Bonnie and Clyde are out of money and out of luck. A new job is supposed to help change that, which is why they are travelling to a remote rural place to meet with an associate. But when all goes not to plan, they come into contact with the wrong people at the wrong time in the wrong place.
The wish to avoid spoilers means that my plot description makes the film’s narrative sound much more straightforward than it really is. Not that the film has a complicated plot (the main plot is in fact very simple), but there is one major, unconnected subplot which, together with too many supporting characters, makes this film convoluted.
But first things first: For a B-movie, Bonnie & Clyde vs. Dracula looks really, really good. The practical effects, the sets, the props, and the costumes are all way above average and lead me to believe that there must have been quite some budget behind this production. The very professional look and feel of the film is only marred by a few cheap CG-effects (which I am always inclined to ignore in these low-budget B-movies) and one or two minor continuity errors.
The acting is also rather good. The leading couple, Tiffany Shepis and Trent Haaga, are really good as Bonnie and Clyde and have quite a good chemistry together. Shepis also has a very decent screen presence which allows her to help carry the (somewhat slow) film. Good supporting performances by T. Max Graham and Martin F. Glynn are rounding off the Bonnie&Clyde scenes.
The problem lies with the competing story-line, the one which I do not want to spoil, the one that is supposed to provide the film with its supernatural oomph. With one of the main characters hidden behind a mask, the leading role in this major subplot falls to Jennifer Friend as “Annabelle”. Friend has a really interesting face and is probably a good actress. But she is in a thankless role, as Annabelle is not very convincingly written and at times used for forced exposition. Yet, in spite of the forced exposition the entire sub-plot is not very well set up, not explained well enough. Its main shortcoming, however, is that the film’s “Dracula” is woefully underdeveloped and underused. He is possibly not the only character in this film I could say this about, but in his case it really hurts the film. It is called Bonnie & Clyde vs. Dracula, after all, yet Dracula is left by the wayside by writer/director Timothy Friend. In fact, “underdeveloped” and “underused” might both be terms that are too weak to describe what is happening here – maybe “wasted” would be more apt. And with Dracula being wasted in this film, possibly the same could be said about the actor who portrays him, Russell Friend.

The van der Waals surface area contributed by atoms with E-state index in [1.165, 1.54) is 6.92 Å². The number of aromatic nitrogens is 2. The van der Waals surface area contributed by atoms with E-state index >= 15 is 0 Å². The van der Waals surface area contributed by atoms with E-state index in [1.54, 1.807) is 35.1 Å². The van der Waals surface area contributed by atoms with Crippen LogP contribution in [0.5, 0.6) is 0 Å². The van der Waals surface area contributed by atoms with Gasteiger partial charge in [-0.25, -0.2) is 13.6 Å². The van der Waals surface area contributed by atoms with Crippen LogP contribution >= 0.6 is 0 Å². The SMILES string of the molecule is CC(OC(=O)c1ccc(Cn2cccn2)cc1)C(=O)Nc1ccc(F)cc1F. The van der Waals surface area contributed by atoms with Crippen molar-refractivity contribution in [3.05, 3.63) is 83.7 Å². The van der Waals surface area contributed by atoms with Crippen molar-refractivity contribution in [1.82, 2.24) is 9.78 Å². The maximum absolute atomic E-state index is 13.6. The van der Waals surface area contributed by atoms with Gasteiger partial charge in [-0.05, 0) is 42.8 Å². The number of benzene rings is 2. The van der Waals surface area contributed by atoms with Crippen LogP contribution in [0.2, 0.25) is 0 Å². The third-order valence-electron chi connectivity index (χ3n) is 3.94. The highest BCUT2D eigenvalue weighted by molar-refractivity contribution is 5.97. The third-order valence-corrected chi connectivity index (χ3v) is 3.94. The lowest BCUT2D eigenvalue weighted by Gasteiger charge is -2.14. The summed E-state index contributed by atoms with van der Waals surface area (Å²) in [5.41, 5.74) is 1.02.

This “waste” of Dracula not only occurs just in the first two acts while the plot-lines are still separate. The plot-lines meet way too late, and then everything is over in a matter of one or two minutes. This is a film which has been constructed as two competing story-lines that will meet at some point in some grand finale – but then that finale barely happens. This is more than just disappointing, it is ridiculous. Again: this film is called Bonnie & Clyde vs. Dracula. Surely the film’s whole raison d’être is to bring Bonnie&Clyde and Dracula together in one epic showdown. But there is no showdown in this film. At least none that deserves that name. Good writing looks different, and it is a shame that all the film’s solid elements (cast, set, props, effects, etc.) are wasted by a lacklustre and uninspired script.
Speaking of the writing. I always find these types of horror plots more satisfying if the outlaws are in one way or another contributing to the creating, freeing, or strengthening of the undead. That does not happen here, everything is merely coincidental. I know that From Dusk Till Dawn, for example, is also based on coincidence, but not everyone is as good a writer as Tarantino and is able to pull this off. And this is another thing that comes to mind when watching this: the film may be a bit too ambitious for its own good. With its noirish-absurd gangster-vampire genre mix, it seems like it is aiming for From Dusk Till Dawn, but does not even manage to reach the level of the mildly disappointing From Dusk Till Dawn 2: Texas Blood Money (a film which – at least tonally and in terms of wasted potential – is one Bonnie & Clyde vs. Dracula reminds me of).
So, unfortunately, I cannot rate this film much higher than 3 out of 10.